Editor's note: This is one in a series of stories about how the coronavirus shutdown has affected minor league baseball players.
Baseball may have given up on Jeff Johnson three years ago, but the 30-year-old right-hander from Thousand Oaks hasn’t given up on the game.
His elbow rebuilt after a second Tommy John surgery, his spirits buoyed by another chance to pitch in front of big league scouts, the former Cleveland Indians prospect has secured a roster spot in a four-team independent league scheduled to open a season of about 50 games in the Houston area July 10.
“I’m just chasing a dream, man,” said Johnson, a former Thousand Oaks High and Cal Poly standout. “I love baseball more than life itself. There hasn’t been a day that’s gone by that I’ve lost focus of achieving that dream of pitching in the big leagues. I haven’t given up.”
When the Atlantic League canceled its season because of the coronavirus in late June, the Sugar Land Skeeters opted to launch their own four-team league at Constellation Field, where, pandemic permitting, games will be played — with fans — through late August.
But to illustrate the fragility of such an endeavor, the league announced Monday that opening day will be pushed back by a week — play was originally scheduled to begin Friday — because of the rapid rise of COVID-19 cases in Texas the last two weeks.
“It’s going to be a play-it-by-ear thing, like it has been,” said Johnson, who is scheduled to fly to Texas on Monday. “I’m just hoping Monday gets here and nothing else changes.”
If the Skeeters are able to play, the 22-man rosters for each team will feature former big leaguers, minor leaguers and current independent league players.
Johnson, who spent six years in the Indians organization, will play for a team managed by former big league slugger Pete Incaviglia. The father-son duo of Roger and Koby Clemens also will manage a team; former big league pitcher Greg Swindell will manage another.
With minor league seasons canceled because of COVID-19 and big league teams bringing a maximum of 60 players to camp, Johnson believes the Skeeters, who have had 25 players sign with major league organizations since 2018, could provide the best springboard.
“So many minor leaguers have been released, and you’re gonna have your big league squads and your taxi squads,” Johnson said. “After that, it’s kind of a big question mark as to who are they gonna go to if they have injuries, if guys don’t perform the way they think they should.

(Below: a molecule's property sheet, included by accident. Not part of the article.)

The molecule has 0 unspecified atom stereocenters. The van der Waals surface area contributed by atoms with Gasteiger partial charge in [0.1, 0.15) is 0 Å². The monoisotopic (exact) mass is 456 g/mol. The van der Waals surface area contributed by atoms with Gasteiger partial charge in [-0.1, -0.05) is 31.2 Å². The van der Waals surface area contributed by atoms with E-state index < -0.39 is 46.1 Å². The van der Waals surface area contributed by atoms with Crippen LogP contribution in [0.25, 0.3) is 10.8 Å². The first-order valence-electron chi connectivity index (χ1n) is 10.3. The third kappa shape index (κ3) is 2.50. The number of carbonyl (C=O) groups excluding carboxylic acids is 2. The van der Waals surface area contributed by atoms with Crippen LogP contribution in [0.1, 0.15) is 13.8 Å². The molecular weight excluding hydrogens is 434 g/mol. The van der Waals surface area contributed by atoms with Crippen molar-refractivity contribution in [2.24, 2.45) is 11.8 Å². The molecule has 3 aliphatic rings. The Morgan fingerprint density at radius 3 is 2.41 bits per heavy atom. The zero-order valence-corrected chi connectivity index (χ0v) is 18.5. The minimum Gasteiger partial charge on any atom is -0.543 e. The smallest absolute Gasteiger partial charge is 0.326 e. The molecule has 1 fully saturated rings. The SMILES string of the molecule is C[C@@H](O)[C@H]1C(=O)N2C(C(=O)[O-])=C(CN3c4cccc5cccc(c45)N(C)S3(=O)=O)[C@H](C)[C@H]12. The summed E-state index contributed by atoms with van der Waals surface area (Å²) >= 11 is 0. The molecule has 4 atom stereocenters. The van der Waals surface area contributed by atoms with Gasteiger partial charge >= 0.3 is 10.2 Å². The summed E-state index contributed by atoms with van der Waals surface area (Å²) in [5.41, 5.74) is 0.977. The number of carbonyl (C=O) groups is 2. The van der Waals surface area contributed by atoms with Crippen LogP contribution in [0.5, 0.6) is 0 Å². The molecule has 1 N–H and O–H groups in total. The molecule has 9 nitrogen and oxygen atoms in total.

“I feel like this is going to be a very heavily scouted league. This is the place I wanted to be.”
Johnson, a 10th-round pick in 2011, was in an even better spot in 2016. After missing 2014 because of elbow surgery, he posted a 1.05 ERA and 27 saves in 51 games for double-A Akron (Ohio) in 2015 and was 4-1 with a 2.87 ERA in 48 games for triple-A Columbus (Ohio) in 2016.
But there was no promotion to the big leagues when rosters expanded in September 2016. Cleveland had one of baseball’s best bullpens, which keyed a World Series run that October, and there wasn’t a great demand for a 6-foot, 200-pounder whose fastball topped out at 95 mph.
Johnson, who also throws a split-fingered fastball and slider, had a so-so 2017, going 2-1 with a 3.27 ERA in 50 games for Columbus. He became a minor league free agent despite striking out 303 batters in 266 minor league innings.
“I figured there would be 29 teams reaching out to me and trying to pick me up because I had nothing but success from 2012-2017,” Johnson said. “But once I became a free agent, nothing happened. It was bizarre.
“It seems like the game started transforming a bit, to where everyone wanted big guys who throw hard. I’m not that 6-6 guy who’s blowing 100 mph. I rely on location, movement and deception. I don’t care how it looks. My job is to get outs, and that’s what I’ve done.”
Johnson called the rejection “heartbreaking,” but it didn’t deter him. He pitched in the Mexican summer and winter leagues in 2018, posting a 1.88 ERA and 14 saves in 58 appearances, and was set to pitch for the Skeeters in 2019 when his elbow gave out again.
Before returning home for surgery, Johnson saw Skeeters reliever Andrew Bellatti pitch well enough in his first game to earn a minor league deal with the New York Yankees.
The chance for a similar outcome is why Johnson will quarantine himself in a hotel for two months while playing baseball in a state experiencing significant increases in positive COVID-19 cases and hospitalizations.
“The potential reward is worth the risk,” Johnson said. “This is the opportunity I’ve been waiting for, in my mind, for quite some time. I’m just excited to play baseball again. It’s been a year and a half since I’ve been in a competitive game.”